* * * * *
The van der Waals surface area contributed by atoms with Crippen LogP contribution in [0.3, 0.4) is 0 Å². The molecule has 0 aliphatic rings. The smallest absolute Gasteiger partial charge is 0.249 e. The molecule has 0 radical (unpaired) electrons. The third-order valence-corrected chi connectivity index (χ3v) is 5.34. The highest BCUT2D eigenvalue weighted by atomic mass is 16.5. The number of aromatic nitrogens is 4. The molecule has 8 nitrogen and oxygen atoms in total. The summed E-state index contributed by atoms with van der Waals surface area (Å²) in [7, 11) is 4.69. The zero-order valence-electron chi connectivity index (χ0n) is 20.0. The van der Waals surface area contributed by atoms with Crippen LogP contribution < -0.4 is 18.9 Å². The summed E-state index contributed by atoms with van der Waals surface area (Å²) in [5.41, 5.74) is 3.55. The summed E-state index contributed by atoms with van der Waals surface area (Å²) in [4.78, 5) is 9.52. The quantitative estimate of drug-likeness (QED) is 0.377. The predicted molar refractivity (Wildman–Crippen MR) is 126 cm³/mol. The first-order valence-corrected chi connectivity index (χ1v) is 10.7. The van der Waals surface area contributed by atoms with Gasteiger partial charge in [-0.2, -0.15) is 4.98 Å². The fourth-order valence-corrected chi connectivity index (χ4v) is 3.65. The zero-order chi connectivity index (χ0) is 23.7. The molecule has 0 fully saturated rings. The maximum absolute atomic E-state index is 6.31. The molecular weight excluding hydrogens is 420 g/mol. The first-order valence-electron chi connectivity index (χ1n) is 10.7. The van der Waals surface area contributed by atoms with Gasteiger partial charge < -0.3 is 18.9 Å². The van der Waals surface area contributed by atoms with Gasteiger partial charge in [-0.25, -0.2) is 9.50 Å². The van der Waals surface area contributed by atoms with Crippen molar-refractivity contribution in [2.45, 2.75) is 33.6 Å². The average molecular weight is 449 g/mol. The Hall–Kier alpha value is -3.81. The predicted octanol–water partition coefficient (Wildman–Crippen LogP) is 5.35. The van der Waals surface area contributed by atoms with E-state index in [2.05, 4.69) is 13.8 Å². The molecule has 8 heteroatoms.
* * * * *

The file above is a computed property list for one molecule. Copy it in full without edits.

The van der Waals surface area contributed by atoms with Crippen LogP contribution in [0.3, 0.4) is 0 Å². The molecule has 0 aliphatic rings. The smallest absolute Gasteiger partial charge is 0.249 e. The molecule has 0 radical (unpaired) electrons. The third-order valence-corrected chi connectivity index (χ3v) is 5.34. The highest BCUT2D eigenvalue weighted by atomic mass is 16.5. The number of aromatic nitrogens is 4. The molecule has 8 nitrogen and oxygen atoms in total. The summed E-state index contributed by atoms with van der Waals surface area (Å²) in [7, 11) is 4.69. The zero-order valence-electron chi connectivity index (χ0n) is 20.0. The van der Waals surface area contributed by atoms with Crippen LogP contribution < -0.4 is 18.9 Å². The summed E-state index contributed by atoms with van der Waals surface area (Å²) in [5.41, 5.74) is 3.55. The summed E-state index contributed by atoms with van der Waals surface area (Å²) in [4.78, 5) is 9.52. The quantitative estimate of drug-likeness (QED) is 0.377. The predicted molar refractivity (Wildman–Crippen MR) is 126 cm³/mol. The first-order valence-corrected chi connectivity index (χ1v) is 10.7. The van der Waals surface area contributed by atoms with Gasteiger partial charge in [-0.2, -0.15) is 4.98 Å². The fourth-order valence-corrected chi connectivity index (χ4v) is 3.65. The zero-order chi connectivity index (χ0) is 23.7. The molecule has 0 fully saturated rings. The maximum absolute atomic E-state index is 6.31. The molecular weight excluding hydrogens is 420 g/mol. The first-order valence-electron chi connectivity index (χ1n) is 10.7. The van der Waals surface area contributed by atoms with Gasteiger partial charge < -0.3 is 18.9 Å². The van der Waals surface area contributed by atoms with Gasteiger partial charge in [-0.25, -0.2) is 9.50 Å². The van der Waals surface area contributed by atoms with Crippen molar-refractivity contribution in [2.45, 2.75) is 33.6 Å². The average molecular weight is 449 g/mol. The Hall–Kier alpha value is -3.81. The predicted octanol–water partition coefficient (Wildman–Crippen LogP) is 5.35. The van der Waals surface area contributed by atoms with E-state index in [2.05, 4.69) is 13.8 Å². The molecule has 8 heteroatoms.